TEMPE, AZ — Keeping cool in the Valley can be a huge challenge, especially as climate change drives temperatures higher.
Arizona State University has teamed up with the company 3M to try to lower temperatures at Tempe bus shelters. They're using a specific film on top of the roof that reflects the sun's energy upward. It also radiates the heat from the roof's surface up into space, making it feel cooler underneath the stop.
David Sailor directs the Urban Climate Research Center at ASU. He explained that on top of hot desert temps, the Valley also has darker surfaces that absorb the energy of the sun and structures with materials that absorb heat, store it and release it.
"Those combined with a general lack of vegetation and moisture availability for evaporative cooling result in a city that is hotter than it would be otherwise," said Sailor, also a professor at the School of Geographical Sciences and Urban Planning.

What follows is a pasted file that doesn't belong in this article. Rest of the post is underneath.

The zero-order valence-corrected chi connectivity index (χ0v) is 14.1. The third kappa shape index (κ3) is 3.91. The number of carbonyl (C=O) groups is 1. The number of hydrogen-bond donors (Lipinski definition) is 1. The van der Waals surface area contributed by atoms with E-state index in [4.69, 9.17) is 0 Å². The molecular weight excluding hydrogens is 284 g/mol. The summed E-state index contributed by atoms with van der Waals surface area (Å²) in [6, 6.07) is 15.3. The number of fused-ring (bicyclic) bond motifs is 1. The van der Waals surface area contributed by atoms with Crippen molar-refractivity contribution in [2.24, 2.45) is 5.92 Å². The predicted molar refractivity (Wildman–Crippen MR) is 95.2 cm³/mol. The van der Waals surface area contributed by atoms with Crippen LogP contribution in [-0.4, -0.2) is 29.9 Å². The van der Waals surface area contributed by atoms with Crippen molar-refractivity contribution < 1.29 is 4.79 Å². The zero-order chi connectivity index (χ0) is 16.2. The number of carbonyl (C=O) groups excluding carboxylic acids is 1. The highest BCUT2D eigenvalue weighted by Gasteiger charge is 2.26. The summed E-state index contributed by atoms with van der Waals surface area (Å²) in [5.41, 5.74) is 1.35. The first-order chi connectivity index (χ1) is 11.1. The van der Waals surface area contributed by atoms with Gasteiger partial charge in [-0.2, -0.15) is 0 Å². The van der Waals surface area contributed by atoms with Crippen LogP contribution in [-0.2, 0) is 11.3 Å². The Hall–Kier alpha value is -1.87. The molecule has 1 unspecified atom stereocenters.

Sailor's team is looking at cutting-edge technology to mitigate that urban heat island effect. At a few of the bus stops, they're studying the effectiveness of passive radiative cooling material on the roofs. This coating is lighter, compared to the copper-colored material on most bus stops in Tempe. The new material reflects the sun's energy and also radiates its own heat out of the urban environment and into space.
"What that gives us is the potential to have surfaces throughout the city of Phoenix that are actually cooler than the air temperature at all times," said Sailor.
Sailor said the results have been promising. Temps on the roof's surfaces and under the shelters are cooler.
"You can apply these same kinds of coatings on bus stop roofs, on rooftops of buildings and so forth," he said.
Sailor said they're working with Tempe leaders, who are currently developing new bus stops.
His team hopes to release findings from the study soon. This is one of several projects they're working on.